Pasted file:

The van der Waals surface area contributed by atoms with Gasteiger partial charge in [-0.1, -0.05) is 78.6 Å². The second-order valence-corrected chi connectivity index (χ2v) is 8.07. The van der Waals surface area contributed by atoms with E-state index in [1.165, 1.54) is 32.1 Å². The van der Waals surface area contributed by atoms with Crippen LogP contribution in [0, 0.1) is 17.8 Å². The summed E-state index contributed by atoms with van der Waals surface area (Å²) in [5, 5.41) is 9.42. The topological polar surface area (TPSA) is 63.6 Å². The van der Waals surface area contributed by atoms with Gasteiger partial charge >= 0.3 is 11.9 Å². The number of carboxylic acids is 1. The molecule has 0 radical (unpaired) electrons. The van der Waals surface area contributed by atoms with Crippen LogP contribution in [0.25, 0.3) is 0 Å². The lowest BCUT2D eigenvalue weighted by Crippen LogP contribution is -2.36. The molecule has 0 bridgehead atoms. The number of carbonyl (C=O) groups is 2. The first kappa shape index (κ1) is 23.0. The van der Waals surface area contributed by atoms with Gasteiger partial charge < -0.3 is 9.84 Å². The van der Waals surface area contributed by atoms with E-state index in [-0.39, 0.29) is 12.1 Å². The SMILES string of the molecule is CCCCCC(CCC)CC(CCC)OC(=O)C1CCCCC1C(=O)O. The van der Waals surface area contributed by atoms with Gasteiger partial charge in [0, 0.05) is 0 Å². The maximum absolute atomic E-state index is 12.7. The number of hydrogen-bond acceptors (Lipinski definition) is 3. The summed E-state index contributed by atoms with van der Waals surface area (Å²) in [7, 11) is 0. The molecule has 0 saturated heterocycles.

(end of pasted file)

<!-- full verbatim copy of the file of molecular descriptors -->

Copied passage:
The van der Waals surface area contributed by atoms with Gasteiger partial charge in [-0.1, -0.05) is 78.6 Å². The second-order valence-corrected chi connectivity index (χ2v) is 8.07. The van der Waals surface area contributed by atoms with E-state index in [1.165, 1.54) is 32.1 Å². The van der Waals surface area contributed by atoms with Crippen LogP contribution in [0, 0.1) is 17.8 Å². The summed E-state index contributed by atoms with van der Waals surface area (Å²) in [5, 5.41) is 9.42. The topological polar surface area (TPSA) is 63.6 Å². The van der Waals surface area contributed by atoms with Gasteiger partial charge >= 0.3 is 11.9 Å². The number of carboxylic acids is 1. The molecule has 0 radical (unpaired) electrons. The van der Waals surface area contributed by atoms with Crippen LogP contribution in [0.25, 0.3) is 0 Å². The lowest BCUT2D eigenvalue weighted by Crippen LogP contribution is -2.36. The molecule has 0 bridgehead atoms. The number of carbonyl (C=O) groups is 2. The first kappa shape index (κ1) is 23.0. The van der Waals surface area contributed by atoms with Gasteiger partial charge < -0.3 is 9.84 Å². The van der Waals surface area contributed by atoms with E-state index in [-0.39, 0.29) is 12.1 Å². The SMILES string of the molecule is CCCCCC(CCC)CC(CCC)OC(=O)C1CCCCC1C(=O)O. The van der Waals surface area contributed by atoms with Gasteiger partial charge in [0, 0.05) is 0 Å². The maximum absolute atomic E-state index is 12.7. The number of hydrogen-bond acceptors (Lipinski definition) is 3. The summed E-state index contributed by atoms with van der Waals surface area (Å²) in [7, 11) is 0. The molecule has 0 saturated heterocycles.